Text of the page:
It’s a church, but not like any church you’ve seen before. Massive and geometric, it’s supposed to resemble the lava flows so common in Iceland, but actually resembles something out of a sci-fi film.
The Iceland Phallological Museum
It bills itself as ‘probably’ the only museum that’s collected every single variety of penis found in a single country, but if anyone out there has a larger collection, we really don’t want to know about it.
By the way, when we say every variety of penis? That includes human, too.
The Northern Lights
You’ll have to head out of the city (and wish really, really hard), but if you and the girls are very, very lucky, you’ll be able to see one of the most spectacular sights in the world. Not a bad way to top off a hen night at all.
Iceland cuisine hasn’t exactly taken off with the rest of the world, so a hen trip to Reykjavik might be the only chance you and the girls get to indulge in a few Icelandic delicacies. However, there are few meals that only the most adventurous hens will want to try. We’ve put together a quick guide to the foods you absolutely must try… and those that should be approached with caution.
Happily tuck in to:
Think carefully about:
Iceland is considered one of the safest cities in the world, so don’t be afraid to walk to your destinations – particularly if you stay in any GoHen accommodation, all of which is near the town centre. If you’re not feeling up to walking the icy streets in heels, there is a reliable and regular bus service that covers the city. A single costs 350 kr., and the drivers won’t give change, so make sure you’re always carrying the exact money. There are taxis around, but they’re easily one of the most expensive ways to travel, so consider booking ahead with one of GoHen’s recommended firms to get a good deal on your transport.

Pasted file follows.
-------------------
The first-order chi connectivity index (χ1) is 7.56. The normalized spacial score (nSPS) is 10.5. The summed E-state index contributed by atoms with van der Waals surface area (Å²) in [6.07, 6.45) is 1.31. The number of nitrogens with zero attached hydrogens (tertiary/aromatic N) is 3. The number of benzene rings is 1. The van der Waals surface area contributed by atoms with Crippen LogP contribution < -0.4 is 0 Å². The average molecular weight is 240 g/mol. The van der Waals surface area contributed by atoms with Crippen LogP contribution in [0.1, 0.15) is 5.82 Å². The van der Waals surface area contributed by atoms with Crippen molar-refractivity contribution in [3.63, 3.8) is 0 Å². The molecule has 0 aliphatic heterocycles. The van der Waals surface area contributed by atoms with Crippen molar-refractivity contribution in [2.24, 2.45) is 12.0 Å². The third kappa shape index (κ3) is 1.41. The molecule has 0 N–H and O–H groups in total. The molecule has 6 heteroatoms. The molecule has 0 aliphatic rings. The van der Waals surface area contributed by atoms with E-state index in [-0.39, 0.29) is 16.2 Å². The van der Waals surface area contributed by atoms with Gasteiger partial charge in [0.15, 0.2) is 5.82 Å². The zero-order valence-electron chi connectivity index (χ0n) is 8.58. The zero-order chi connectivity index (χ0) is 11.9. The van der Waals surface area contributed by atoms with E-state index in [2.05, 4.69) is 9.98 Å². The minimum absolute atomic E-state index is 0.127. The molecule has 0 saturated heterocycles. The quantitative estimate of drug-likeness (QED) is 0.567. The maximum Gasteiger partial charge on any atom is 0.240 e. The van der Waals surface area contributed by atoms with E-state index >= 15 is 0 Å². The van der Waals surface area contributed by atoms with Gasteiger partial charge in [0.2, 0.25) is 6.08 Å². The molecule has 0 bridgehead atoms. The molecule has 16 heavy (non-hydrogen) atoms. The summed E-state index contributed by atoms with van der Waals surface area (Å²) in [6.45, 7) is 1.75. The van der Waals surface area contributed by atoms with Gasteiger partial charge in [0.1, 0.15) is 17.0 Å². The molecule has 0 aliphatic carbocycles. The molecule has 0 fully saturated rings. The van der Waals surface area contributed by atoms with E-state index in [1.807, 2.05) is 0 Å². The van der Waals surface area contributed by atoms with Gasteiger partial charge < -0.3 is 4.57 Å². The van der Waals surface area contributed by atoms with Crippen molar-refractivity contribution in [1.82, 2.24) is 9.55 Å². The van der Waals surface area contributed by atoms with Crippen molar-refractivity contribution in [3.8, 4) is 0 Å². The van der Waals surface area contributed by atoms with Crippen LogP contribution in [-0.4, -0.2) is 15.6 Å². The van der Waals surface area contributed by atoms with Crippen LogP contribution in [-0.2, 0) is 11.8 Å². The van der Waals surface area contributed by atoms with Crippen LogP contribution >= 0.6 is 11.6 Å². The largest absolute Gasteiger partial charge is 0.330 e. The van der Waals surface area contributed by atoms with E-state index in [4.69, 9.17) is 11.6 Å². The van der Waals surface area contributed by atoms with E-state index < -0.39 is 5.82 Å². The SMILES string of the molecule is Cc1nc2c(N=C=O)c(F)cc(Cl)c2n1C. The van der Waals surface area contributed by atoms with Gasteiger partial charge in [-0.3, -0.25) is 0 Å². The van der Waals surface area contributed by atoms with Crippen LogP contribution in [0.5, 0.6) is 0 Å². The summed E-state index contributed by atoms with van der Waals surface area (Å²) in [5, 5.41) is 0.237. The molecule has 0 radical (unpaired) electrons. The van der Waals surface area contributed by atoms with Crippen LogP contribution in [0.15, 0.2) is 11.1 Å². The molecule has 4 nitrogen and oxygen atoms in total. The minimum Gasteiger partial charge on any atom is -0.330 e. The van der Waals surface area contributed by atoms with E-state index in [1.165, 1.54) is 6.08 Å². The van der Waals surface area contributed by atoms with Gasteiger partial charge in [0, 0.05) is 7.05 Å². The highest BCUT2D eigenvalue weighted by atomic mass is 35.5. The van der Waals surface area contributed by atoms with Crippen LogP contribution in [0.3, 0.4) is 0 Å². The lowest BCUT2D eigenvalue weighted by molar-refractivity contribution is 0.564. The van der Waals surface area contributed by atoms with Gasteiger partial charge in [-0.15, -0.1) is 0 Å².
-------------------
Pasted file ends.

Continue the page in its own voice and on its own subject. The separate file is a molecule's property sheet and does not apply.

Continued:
Any old guidebook will tell you how to say ‘yes’ and ‘no’ and ‘where are the toilets?’. We’ve put together a few of the most important Icelandic phrases – ones that aren’t just useful, but completely vital when you’re visiting Reykjavik.
Ég borða ekki hákarl – I don’t eat shark. This one goes without saying.
Ég vil fá rétt með grænmeti – I want a dish containing vegetables. When you also need to convey that you don’t eat testicles or heads either.
Ég er grænmetisæta – I’m a vegetarian. For when you’ve given up on Icelandic food completely.
Veistu um bílalúgu þar sem ég get keypt svið? – Do you know of a drive through where I can buy a takeaway sheep’s head? You know what they say – if you can’t beat them…
Not quite as imperative as the others, but still quite helpful on a night out.
Ég er þunn – I am hungover. After a night on the Brennivin, you’ll need it.
Trúnó – A word with no direct translation, it means the act of getting drunk and oversharing your deepest, darkest secrets with the nearest someone on a night out. We’ve all been there.
Emergency services: 112
Tipping is not customary, but also not illegal. Give what you feel comfortable with for excellent service.